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Lettris is a curious tetris-clone game where all the bricks have the same square shape but different content. Each square carries a letter. To make squares disappear and save space for other squares you have to assemble English words (left, right, up, down) from the falling squares.
Boggle gives you 3 minutes to find as many words (3 letters or more) as you can in a grid of 16 letters. You can also try the grid of 16 letters. Letters must be adjacent and longer words score better. See if you can get into the grid Hall of Fame !
Change the target language to find translations.
Tips: browse the semantic fields (see From ideas to words) in two languages to learn more.
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Ultra-high frequency (UHF) designates the ITU radio frequency range of electromagnetic waves between 300 MHz and 3 GHz (3,000 MHz), also known as the decimetre band or decimetre wave as the wavelengths range from one to ten decimetres (10 cm to 1 metre). Radio waves with frequencies above the UHF band fall into the SHF (super-high frequency) and EHF (extremely high frequency) bands, all of which fall into the microwave frequency range. Lower frequency signals fall into the VHF (very high frequency) or lower bands. See Electromagnetic spectrum and Radio spectrum for a full listing of frequency bands.
The point to point transmission and reception of TV and radio signals is affected by many variables. Atmospheric moisture; solar wind; physical obstructions, such as mountains and buildings; and time of day all affect the signal transmission and the degradation of signal reception. All radio waves are partly absorbed by atmospheric moisture. Atmospheric absorption reduces, or attenuates, the strength of radio signals over long distances. The effects of attenuation degradation increases with frequency. UHF TV signals are generally more degraded by moisture than lower bands, such as VHF TV signals. The ionosphere, a layer of the Earth's atmosphere, is filled with charged particles that can reflect some radio waves. Amateur radio enthusiasts primarily use this quality of the ionosphere to help propagate lower frequency HF signals around the world: the waves are trapped, bouncing around in the upper layers of the ionosphere until they are refracted down at another point on the Earth. This is called skywave transmission. UHF TV signals are not carried along the ionosphere but can be reflected off of the charged particles down at another point on Earth in order to reach farther than the typical line-of-sight transmission distances; this is the skip distance. UHF transmission and reception are enhanced or degraded by tropospheric ducting as the atmosphere warms and cools throughout the day.
The main advantage of UHF transmission is the physically short wave that is produced by the high frequency. The size of transmission and reception antennas is related to the size of the radio wave. The UHF antenna is stubby and short. Smaller and less conspicuous antennas can be used with higher frequency bands.
The major disadvantage of UHF is its limited broadcast range and reception, often called line-of-sight between the TV station's transmission antenna and customer's reception antenna, as opposed to VHF's very long broadcast range and reception, which is less restricted by line of sight.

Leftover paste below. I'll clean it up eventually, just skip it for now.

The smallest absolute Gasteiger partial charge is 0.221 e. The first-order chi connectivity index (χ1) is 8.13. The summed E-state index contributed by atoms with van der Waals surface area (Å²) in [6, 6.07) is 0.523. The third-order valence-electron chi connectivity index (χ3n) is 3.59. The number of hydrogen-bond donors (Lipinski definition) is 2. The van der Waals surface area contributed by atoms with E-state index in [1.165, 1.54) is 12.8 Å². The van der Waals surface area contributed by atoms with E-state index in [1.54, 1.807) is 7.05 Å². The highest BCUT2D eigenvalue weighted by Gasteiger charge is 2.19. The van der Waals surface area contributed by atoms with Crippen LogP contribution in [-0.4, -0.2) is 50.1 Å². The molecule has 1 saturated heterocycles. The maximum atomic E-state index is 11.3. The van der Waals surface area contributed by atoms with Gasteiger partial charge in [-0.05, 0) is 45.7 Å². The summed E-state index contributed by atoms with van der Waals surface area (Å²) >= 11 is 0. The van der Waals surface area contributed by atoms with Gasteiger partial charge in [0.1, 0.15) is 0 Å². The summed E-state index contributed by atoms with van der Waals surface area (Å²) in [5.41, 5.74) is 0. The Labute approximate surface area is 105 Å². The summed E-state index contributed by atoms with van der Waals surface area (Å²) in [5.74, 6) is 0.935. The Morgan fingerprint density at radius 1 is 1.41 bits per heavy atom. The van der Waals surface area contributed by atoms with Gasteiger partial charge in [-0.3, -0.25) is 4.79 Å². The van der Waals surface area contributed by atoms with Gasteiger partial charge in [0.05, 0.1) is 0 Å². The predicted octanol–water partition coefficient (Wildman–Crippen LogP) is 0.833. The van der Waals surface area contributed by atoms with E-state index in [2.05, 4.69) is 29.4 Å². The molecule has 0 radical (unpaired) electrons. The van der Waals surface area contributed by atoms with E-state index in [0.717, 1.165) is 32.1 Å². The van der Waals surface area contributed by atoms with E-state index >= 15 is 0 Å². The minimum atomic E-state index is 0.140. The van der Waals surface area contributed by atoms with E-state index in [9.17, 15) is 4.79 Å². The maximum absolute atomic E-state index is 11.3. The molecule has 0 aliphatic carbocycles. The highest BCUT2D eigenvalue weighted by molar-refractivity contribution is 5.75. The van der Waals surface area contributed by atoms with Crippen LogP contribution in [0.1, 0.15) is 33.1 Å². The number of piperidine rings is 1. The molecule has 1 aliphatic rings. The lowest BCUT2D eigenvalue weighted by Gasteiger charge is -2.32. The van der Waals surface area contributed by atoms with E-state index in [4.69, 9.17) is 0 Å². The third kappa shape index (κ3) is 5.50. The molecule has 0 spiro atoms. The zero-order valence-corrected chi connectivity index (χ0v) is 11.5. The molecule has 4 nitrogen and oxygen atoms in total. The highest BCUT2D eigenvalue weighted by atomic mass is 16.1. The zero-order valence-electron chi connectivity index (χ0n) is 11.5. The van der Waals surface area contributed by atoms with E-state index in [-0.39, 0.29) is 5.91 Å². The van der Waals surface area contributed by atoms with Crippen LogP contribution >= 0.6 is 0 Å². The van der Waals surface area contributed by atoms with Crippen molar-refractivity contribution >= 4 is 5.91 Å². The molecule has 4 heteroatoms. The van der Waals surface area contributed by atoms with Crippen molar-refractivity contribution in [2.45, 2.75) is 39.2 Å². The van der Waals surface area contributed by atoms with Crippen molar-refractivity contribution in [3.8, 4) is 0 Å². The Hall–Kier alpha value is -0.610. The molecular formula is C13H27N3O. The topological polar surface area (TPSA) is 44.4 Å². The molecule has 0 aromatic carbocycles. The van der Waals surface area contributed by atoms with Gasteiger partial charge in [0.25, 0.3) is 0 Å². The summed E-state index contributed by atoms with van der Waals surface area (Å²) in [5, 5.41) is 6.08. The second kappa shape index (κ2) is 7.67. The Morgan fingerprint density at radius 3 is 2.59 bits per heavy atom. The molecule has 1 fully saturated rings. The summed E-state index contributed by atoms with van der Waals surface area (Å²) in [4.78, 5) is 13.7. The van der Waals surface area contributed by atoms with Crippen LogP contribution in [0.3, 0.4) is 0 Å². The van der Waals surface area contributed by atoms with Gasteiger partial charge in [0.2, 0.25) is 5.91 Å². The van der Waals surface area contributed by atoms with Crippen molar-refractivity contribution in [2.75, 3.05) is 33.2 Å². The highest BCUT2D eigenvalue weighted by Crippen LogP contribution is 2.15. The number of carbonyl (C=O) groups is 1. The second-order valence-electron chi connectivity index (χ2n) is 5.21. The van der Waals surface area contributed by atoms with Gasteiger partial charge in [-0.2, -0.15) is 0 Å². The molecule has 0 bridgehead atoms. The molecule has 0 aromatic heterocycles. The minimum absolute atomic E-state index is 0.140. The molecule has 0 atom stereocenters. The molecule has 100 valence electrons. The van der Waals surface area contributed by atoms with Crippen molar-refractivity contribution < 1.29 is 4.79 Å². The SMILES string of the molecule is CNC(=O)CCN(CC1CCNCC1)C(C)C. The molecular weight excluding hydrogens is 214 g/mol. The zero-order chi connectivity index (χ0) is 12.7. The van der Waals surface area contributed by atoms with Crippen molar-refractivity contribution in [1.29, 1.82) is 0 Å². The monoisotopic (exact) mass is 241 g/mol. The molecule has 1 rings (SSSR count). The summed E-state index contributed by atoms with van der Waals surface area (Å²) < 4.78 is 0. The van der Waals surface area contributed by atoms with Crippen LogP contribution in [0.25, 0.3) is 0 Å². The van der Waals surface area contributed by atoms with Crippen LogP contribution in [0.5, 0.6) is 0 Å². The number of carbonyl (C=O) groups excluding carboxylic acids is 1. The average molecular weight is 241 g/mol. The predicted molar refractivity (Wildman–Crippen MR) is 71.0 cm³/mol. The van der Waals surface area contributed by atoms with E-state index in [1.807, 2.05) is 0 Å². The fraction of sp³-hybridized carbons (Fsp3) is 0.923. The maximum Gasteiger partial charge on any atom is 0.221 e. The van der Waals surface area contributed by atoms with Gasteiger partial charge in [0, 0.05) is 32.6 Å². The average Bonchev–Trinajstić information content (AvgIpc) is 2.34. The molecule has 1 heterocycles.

UHF is widely used in two-way radio systems and cordless telephones, whose transmission and reception antennas are closely spaced. UHF signals travel over line-of-sight distances. Transmissions generated by two-way radios and cordless telephones do not travel far enough to interfere with local transmissions. Several public-safety and business communications are handled on UHF. Civilian applications, such as GMRS, PMR446, UHF CB, 802.11b ("WiFi") and the widely adapted GSM and UMTS cellular networks, also use UHF cellular frequencies. A repeater propagates UHF signals when a distance greater than the line of sight is required.
UHF television broadcasting fulfilled the demand for additional over-the-air television channels in urban areas. Today, much of the bandwidth has been reallocated to land mobile, trunked radio and mobile telephone use. UHF channels are still used for digital television.
UHF spectrum is used world-wide for land mobile radio systems for commercial, industrial, public safety, and military purposes. Many personal radio services use frequencies allocated in the UHF band, although exact frequencies in use differ significantly between countries.
The Family Radio Service and General Mobile Radio Service use the 462 and 467 MHz areas of the UHF spectrum. There is a considerable amount of lawful unlicensed activity (cordless phones, wireless networking) clustered around 900 MHz and 2.4 GHz. These ISM bands – open frequencies with a higher unlicensed power permitted for use originally by Industrial, Scientific, Medical apparatus – are now becoming some of the most crowded in the spectrum because they are open to everyone.
The 2.45 GHz frequency is the standard for use by microwave ovens. The spectrum from 806 MHz to 890 MHz (UHF channels 70–83) was taken away from TV broadcast services in 1983, primarily for analogue mobile telephony. In 2009, as part of the transition from analog to digital over-the-air broadcast of television, the spectrum from 698 MHz to 806 MHz (UHF channels 52–69) was also no longer used for TV broadcasting. Channel 55, for instance, was sold to Qualcomm for their MediaFLO service, which is resold under various mobile telephone network brands. Some US broadcasters had been offered incentives to vacate this channel early, permitting its immediate mobile use.